Help protect the places we love, the values we share
In our emails, sent once or twice a week, you'll receive:
• alerts on new threats to Washington's environment
• opportunities to join other Washingtonians on urgent actions
• updates on the decisions that impact our environment
• resources to help you create a cleaner, greener future
Report drew leaders' attention to plastic pollution.
Our report, “Keeping Plastic Out of Puget Sound,” detailed the damage caused by plastic pollution and noted that local and national governments worldwide are taking action to ban the bags. We had the lead quote in a front page Seattle Times article on this issue, grabbing the attention of city and state leaders. We need your help to turn a statewide bag ban from great idea into reality.
Washington could reduce pollution and dependence on fossil fuels through the deployment of off the shelf, cost-effective solar hot water technology, according to a new report by Environment Washington.
Solar water heating has the potential to reduce America’s dependence on fossil fuels and curb pollution that causes global warming and respiratory problems. By taking advantage of America’s full potential to produce hot water for homes and businesses from solar energy, the nation could reduce natural gas consumption by 2.5 percent and electricity use by nearly one percent, while avoiding 52 million metric tons of carbon dioxide pollution per year – equivalent to emissions from 13 coal-fired power plants or 9.9 million cars.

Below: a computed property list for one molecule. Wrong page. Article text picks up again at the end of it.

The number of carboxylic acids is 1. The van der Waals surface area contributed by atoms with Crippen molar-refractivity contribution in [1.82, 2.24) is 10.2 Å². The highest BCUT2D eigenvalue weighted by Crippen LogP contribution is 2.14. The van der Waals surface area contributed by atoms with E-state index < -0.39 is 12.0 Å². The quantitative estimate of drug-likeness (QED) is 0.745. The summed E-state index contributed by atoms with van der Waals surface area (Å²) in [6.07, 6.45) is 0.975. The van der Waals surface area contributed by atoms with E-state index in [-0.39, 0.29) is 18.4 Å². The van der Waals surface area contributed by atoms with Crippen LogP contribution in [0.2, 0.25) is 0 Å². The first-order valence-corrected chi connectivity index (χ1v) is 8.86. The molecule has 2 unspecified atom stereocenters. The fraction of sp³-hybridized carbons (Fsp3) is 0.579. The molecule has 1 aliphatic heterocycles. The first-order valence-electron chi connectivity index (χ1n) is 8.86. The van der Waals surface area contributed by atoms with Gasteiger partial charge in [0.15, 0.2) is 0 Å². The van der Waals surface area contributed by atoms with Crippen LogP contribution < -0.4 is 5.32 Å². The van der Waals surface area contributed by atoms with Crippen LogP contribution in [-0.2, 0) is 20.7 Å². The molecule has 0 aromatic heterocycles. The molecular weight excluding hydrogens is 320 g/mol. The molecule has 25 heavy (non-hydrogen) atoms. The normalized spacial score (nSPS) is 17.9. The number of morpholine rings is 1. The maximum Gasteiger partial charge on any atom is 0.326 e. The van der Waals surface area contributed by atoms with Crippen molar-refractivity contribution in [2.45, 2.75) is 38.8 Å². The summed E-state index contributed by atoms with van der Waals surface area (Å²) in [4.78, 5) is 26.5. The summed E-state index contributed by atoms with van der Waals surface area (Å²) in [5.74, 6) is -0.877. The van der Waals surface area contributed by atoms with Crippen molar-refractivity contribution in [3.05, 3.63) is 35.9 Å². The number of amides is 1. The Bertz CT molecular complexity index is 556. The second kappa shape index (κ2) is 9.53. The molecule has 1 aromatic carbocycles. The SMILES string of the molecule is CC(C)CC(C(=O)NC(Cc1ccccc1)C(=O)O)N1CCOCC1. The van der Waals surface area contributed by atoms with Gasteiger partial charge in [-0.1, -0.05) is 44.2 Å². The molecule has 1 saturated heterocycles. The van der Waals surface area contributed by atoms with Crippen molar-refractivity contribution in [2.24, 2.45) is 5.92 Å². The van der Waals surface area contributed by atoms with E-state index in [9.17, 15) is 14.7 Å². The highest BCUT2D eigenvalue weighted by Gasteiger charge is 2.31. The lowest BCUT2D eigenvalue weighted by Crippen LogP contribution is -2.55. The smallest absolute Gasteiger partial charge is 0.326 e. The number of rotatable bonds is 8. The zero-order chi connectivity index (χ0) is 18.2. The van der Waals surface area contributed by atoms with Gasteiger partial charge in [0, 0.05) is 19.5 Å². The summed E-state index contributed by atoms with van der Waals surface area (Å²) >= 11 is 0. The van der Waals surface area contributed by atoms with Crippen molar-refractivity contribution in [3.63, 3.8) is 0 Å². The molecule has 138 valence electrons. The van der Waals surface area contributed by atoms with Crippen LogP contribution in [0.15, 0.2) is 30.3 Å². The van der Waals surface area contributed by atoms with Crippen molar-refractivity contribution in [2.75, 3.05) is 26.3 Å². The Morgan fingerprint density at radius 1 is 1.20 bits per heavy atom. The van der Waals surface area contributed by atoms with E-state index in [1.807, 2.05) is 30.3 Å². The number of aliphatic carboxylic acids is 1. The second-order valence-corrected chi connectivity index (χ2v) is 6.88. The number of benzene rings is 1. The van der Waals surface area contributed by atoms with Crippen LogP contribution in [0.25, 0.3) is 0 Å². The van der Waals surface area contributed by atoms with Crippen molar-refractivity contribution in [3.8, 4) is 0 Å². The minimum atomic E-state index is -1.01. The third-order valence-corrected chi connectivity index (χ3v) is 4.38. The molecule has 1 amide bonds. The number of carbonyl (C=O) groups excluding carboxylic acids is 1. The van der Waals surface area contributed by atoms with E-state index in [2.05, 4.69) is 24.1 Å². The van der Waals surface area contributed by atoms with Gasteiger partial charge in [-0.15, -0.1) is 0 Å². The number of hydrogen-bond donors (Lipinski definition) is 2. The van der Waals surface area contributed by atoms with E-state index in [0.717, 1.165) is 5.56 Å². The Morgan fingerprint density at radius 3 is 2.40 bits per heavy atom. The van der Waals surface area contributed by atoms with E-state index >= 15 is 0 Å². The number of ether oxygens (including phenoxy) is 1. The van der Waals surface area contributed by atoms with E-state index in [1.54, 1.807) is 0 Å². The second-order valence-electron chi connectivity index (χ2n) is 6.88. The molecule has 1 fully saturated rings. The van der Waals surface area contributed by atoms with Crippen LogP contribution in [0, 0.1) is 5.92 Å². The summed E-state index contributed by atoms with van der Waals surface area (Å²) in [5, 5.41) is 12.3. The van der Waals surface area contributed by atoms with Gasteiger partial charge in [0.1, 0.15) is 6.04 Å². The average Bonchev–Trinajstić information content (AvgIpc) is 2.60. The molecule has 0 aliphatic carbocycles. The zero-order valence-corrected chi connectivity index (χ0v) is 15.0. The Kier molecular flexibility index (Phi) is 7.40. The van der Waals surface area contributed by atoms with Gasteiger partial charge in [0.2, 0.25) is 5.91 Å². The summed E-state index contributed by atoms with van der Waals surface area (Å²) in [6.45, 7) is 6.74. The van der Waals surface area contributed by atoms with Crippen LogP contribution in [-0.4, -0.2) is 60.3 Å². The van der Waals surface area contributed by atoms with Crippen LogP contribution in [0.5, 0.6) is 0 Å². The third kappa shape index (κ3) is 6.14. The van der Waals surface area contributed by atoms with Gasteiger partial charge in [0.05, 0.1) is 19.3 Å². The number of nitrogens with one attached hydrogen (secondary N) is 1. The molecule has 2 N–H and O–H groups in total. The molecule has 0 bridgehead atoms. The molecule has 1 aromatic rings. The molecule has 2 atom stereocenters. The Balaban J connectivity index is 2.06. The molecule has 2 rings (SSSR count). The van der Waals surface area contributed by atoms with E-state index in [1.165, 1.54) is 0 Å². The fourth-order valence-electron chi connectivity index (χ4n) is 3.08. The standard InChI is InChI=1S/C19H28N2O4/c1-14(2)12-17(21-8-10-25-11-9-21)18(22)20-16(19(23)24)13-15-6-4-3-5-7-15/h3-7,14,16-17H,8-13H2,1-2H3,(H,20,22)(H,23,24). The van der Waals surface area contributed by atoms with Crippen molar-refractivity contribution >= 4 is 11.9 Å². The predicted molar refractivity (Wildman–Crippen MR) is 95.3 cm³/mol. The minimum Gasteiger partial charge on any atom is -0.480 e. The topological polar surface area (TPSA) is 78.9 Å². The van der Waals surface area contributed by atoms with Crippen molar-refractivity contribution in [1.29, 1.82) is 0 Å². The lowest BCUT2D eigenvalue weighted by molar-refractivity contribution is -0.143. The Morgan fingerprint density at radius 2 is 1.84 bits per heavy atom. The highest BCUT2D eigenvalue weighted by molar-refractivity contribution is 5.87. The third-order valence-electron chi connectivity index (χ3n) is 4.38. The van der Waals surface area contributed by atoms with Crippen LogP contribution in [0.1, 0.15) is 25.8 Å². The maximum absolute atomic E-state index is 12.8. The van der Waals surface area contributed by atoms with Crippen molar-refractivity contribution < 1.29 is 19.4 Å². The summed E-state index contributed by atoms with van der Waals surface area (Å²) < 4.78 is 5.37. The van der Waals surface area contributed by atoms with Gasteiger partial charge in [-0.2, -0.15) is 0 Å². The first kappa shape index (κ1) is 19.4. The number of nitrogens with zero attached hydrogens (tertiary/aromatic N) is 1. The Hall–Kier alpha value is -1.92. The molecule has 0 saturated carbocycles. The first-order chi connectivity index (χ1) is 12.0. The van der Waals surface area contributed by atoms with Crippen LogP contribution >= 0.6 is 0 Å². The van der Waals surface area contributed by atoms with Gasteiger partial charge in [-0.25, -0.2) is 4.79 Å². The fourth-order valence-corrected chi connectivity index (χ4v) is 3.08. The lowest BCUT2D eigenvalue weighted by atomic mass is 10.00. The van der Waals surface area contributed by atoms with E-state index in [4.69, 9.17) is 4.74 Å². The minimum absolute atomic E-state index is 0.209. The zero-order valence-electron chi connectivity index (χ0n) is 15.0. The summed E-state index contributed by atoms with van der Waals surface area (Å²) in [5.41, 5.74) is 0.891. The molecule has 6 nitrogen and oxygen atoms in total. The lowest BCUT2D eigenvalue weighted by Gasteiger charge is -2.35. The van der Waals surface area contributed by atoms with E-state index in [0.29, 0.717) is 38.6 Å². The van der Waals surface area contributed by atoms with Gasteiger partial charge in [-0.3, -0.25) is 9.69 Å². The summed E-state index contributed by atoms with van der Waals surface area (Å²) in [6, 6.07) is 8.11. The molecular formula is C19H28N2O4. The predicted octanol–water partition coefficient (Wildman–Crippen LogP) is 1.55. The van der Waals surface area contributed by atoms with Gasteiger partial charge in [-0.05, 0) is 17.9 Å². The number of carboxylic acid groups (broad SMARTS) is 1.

Big agribusiness interests are among the largest roadblocks to clean water in the United States, according to a new report by Environment Washington Research & Policy Center. The report, “Growing Influence: The Political Power of Agribusiness and the Fouling of America’s Waterways,” was released today.
The agribusiness lobby is well known as one of the most powerful in Washington, D.C., and many states. Less well known is the fact that big agribusiness interests are among the largest roadblocks to cleaner water for the American people. Big agribusiness corporations have invested millions of dollars in campaign contributions and lobbying to defend agricultural practices that pollute America’s rivers, lakes and ocean waters and to defeat common-sense measures to clean up our waterways.